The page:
Dedicated by Robyn and Josh Goldhirsch
in loving memory of Isser ben Dovid Halevi Shapiro

Dedicated by David & Eda Schottenstein 
In loving memory of a young soul, Alta Shula Swerdlov
And in merit of Yetta Alta Shula, "Aliya", Schottenstein 

 

A Torah of Flesh and Blood
When the Russian Jewish Soldiers Removed Their Shirts on Simchat Torah
The Cantonist Saga
It is one of the most tragic and horrific narratives in the history of Russian Jewry: the story of the Cantonists.
On August 26, 1827, Tsar Nicholas published the Recruitment Decree calling for conscription of Jewish boys between the ages of twelve and twenty-five into the Russian army. These boys were known as Cantonists; derived from the term 'Canton' referring to the 'districts' they were sent, and the 'barracks' in which they were kept. Conscripts under the age of eighteen were assigned to live in preparatory institutions until they were old enough to formally join the army. The twenty-five years of service required that these recruits be counted from age eighteen, even if they had already spent many years in military institutions before reaching that age.
Nicholas strengthened the Cantonist system and used it to single out Jewish children for persecution, their baptism being of a high priority to him. No other group or minority in Russia was expected to serve at such a young age, nor were other groups of recruits tormented in the same way. Nicholas wrote in a confidential memorandum, "The chief benefit to be derived from the drafting of the Jews is the certainty that it will move them most effectively to change their religion."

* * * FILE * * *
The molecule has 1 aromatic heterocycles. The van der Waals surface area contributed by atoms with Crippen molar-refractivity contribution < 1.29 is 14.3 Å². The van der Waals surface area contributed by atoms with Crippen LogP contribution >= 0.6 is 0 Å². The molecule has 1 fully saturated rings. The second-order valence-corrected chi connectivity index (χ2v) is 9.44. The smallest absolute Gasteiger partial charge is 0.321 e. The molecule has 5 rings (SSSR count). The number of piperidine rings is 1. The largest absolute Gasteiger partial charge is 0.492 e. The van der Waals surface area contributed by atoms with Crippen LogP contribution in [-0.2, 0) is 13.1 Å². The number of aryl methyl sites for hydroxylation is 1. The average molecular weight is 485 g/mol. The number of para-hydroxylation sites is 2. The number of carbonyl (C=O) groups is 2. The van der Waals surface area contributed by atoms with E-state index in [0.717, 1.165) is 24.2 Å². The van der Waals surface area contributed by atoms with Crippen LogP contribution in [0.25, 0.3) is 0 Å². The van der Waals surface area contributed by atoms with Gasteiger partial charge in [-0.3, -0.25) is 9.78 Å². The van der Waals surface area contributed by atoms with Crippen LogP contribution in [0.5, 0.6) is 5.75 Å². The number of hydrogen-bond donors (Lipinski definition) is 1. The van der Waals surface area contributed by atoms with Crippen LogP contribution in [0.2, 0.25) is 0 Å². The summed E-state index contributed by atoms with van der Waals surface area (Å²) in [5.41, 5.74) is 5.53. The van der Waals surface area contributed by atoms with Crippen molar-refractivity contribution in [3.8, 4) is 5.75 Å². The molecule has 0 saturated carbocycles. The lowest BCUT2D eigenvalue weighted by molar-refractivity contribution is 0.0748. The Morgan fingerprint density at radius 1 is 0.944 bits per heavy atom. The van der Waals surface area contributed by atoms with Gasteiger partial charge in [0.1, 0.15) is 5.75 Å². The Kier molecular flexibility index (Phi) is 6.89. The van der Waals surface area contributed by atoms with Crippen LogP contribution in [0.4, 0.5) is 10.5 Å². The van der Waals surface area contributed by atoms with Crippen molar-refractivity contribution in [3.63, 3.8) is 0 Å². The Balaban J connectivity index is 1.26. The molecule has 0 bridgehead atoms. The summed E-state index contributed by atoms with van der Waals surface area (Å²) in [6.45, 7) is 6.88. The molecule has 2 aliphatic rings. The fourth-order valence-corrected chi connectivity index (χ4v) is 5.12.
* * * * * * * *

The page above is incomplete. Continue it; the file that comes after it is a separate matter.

During the reign of Nicholas I, approximately seventy thousand Jews, some fifty thousand who were children, were taken by force from their homes and families and inducted into the Russian army. The boys, raised in the traditional world of the Shtetle, were pressured through every possible means, including torture, to accept baptism. Many resisted and some managed to maintain their Jewish identity. The magnitude of their struggle is difficult to conceive.
This thirty year period from 1827 till 1856 saw the Jewish community in an unrelieved state of panic. Parents lived in perpetual fear that their children would be the next to fill the Tsar's quota. A child could be snatched from any place at any time. Every moment might be the last together; when a child left for cheder (school) in the morning, parents did not know if they would ever see him again. When they retired at night after singing him to sleep, they never knew whether they would have to struggle with the chappers (kidnapper, chap is the Yiddish term for grab) during the night in a last ditch effort to hold onto their son.
These kids were beaten and lashed, often with whips fashioned from their own confiscated tefillin (phylacteries.) In their malnourished states, the open wounds on their chests and backs would turn septic and many boys, who had heroically resisted renouncing their Judaism for months, would either perish or cave in and consent to the show of baptism. As kosher food was unavailable, they were faced with the choice of either abandoning Jewish dietary laws or starvation. To avoid this horrific fate, some parents actually had their sons' limbs amputated in the forests at the hands of local blacksmiths, and their sons—no longer able bodied—would avoid conscription. Other children committed suicide rather than convert.